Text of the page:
During an oppressive British rule of India, two Bengali brothers Sisir Kumar Ghosh and Moti Lal Ghosh were tired of the government ignoring the plight of indigenous Indians.
The journalist duo’s brainchild ‘Amrita Bazar Patrika’ gave a voice to the people of the country who had lost all hope. This Bengali weekly was named after a small village in Jessore district, currently in Bangladesh, and started on 20th February 1868.
Sisir Kumar was an idealist but he knew how to materialize his dreams. He traveled all the way to Calcutta and bought a wooden printing machine for thirty-two Rupees. Later when Jessore faced a severe scarcity of paper, Ghosh went to Pandua, to learn the art of papermaking.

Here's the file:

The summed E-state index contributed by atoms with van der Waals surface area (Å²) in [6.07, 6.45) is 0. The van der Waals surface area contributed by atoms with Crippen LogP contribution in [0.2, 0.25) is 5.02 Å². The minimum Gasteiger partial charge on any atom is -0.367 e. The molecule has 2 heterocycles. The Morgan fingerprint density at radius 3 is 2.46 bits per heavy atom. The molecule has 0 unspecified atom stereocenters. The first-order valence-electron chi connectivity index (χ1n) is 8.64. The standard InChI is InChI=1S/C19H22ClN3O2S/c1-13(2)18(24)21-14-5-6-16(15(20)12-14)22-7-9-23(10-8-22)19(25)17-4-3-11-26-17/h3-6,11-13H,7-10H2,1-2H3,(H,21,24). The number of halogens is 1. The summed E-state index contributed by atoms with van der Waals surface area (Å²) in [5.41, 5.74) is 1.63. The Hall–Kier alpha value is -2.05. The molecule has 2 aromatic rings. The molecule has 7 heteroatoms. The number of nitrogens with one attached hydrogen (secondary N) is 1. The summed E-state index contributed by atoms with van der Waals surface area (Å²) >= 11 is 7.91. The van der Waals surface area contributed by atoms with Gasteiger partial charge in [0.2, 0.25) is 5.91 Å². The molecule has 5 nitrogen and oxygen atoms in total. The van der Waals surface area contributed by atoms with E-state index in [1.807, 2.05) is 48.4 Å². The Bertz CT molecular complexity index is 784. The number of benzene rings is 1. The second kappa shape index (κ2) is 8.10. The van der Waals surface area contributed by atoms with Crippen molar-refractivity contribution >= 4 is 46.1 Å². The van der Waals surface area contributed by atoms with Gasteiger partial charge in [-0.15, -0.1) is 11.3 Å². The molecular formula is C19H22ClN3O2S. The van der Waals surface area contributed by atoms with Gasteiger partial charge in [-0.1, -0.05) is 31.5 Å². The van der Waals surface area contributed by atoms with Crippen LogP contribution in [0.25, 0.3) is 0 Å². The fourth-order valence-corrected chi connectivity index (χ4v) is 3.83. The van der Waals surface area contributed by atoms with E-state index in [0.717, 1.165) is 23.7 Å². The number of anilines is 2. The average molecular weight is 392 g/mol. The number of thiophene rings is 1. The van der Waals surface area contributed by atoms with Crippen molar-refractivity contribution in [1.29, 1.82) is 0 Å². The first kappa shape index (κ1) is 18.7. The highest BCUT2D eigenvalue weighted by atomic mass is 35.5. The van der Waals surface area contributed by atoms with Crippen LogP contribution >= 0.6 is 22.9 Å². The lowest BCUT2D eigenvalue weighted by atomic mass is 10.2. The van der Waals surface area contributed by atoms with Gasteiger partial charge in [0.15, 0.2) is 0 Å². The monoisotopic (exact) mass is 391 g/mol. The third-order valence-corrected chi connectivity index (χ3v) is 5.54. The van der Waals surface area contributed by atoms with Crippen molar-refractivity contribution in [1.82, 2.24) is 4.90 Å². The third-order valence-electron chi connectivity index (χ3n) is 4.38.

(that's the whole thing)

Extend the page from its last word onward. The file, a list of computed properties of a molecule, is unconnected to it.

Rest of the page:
He single-handedly took on the responsibilities of a compositor-printer, ink, and papermaker-editor - a true renaissance man in the history of journalism. Sisir Kumar was able to motivate the minds of a large section of the educated Indian masses. As a result, its circulation crossed the geographical boundary of Bengal and spread over different Provinces of India.
He molded 'Amrita Bazar Patrika' as a way to practice his Vaishnava values of satya (integrity), sauchya (cleanliness), tapa (enterprise), and daya (compassion).
The then Lt. Governor of Bengal, Sir Ashley Eden tried to suppress its grand success and tried to win over the ’outspoken' editor Sisir Kumar Ghosh, who nonchalantly remarked - 'Your Honour, there ought to be at least one honest journalist in the land'.